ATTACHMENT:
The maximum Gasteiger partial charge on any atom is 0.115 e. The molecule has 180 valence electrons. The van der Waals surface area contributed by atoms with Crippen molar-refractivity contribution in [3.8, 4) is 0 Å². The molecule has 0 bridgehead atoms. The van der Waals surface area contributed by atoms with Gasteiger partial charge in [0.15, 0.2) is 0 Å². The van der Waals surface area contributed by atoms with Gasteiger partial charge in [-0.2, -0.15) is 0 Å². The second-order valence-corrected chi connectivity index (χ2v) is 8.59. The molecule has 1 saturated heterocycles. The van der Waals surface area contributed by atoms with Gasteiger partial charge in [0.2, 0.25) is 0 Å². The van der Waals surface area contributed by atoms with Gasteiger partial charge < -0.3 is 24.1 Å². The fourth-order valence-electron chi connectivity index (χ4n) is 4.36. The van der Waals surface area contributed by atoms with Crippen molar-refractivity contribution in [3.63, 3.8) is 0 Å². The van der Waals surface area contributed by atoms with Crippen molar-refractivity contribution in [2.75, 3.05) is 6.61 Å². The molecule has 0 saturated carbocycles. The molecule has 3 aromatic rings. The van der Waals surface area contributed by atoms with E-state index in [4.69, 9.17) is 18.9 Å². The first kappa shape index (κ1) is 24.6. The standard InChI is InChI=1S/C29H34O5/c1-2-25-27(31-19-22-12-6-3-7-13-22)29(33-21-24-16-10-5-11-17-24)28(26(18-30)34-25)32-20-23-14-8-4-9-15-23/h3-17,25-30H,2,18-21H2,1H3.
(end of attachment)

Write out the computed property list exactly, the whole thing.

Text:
The maximum Gasteiger partial charge on any atom is 0.115 e. The molecule has 180 valence electrons. The van der Waals surface area contributed by atoms with Crippen molar-refractivity contribution in [3.8, 4) is 0 Å². The molecule has 0 bridgehead atoms. The van der Waals surface area contributed by atoms with Gasteiger partial charge in [0.15, 0.2) is 0 Å². The van der Waals surface area contributed by atoms with Gasteiger partial charge in [-0.2, -0.15) is 0 Å². The second-order valence-corrected chi connectivity index (χ2v) is 8.59. The molecule has 1 saturated heterocycles. The van der Waals surface area contributed by atoms with Gasteiger partial charge in [0.2, 0.25) is 0 Å². The van der Waals surface area contributed by atoms with Gasteiger partial charge < -0.3 is 24.1 Å². The fourth-order valence-electron chi connectivity index (χ4n) is 4.36. The van der Waals surface area contributed by atoms with Crippen molar-refractivity contribution in [3.63, 3.8) is 0 Å². The van der Waals surface area contributed by atoms with Crippen molar-refractivity contribution in [2.75, 3.05) is 6.61 Å². The molecule has 0 saturated carbocycles. The molecule has 3 aromatic rings. The van der Waals surface area contributed by atoms with E-state index in [4.69, 9.17) is 18.9 Å². The first kappa shape index (κ1) is 24.6. The standard InChI is InChI=1S/C29H34O5/c1-2-25-27(31-19-22-12-6-3-7-13-22)29(33-21-24-16-10-5-11-17-24)28(26(18-30)34-25)32-20-23-14-8-4-9-15-23/h3-17,25-30H,2,18-21H2,1H3.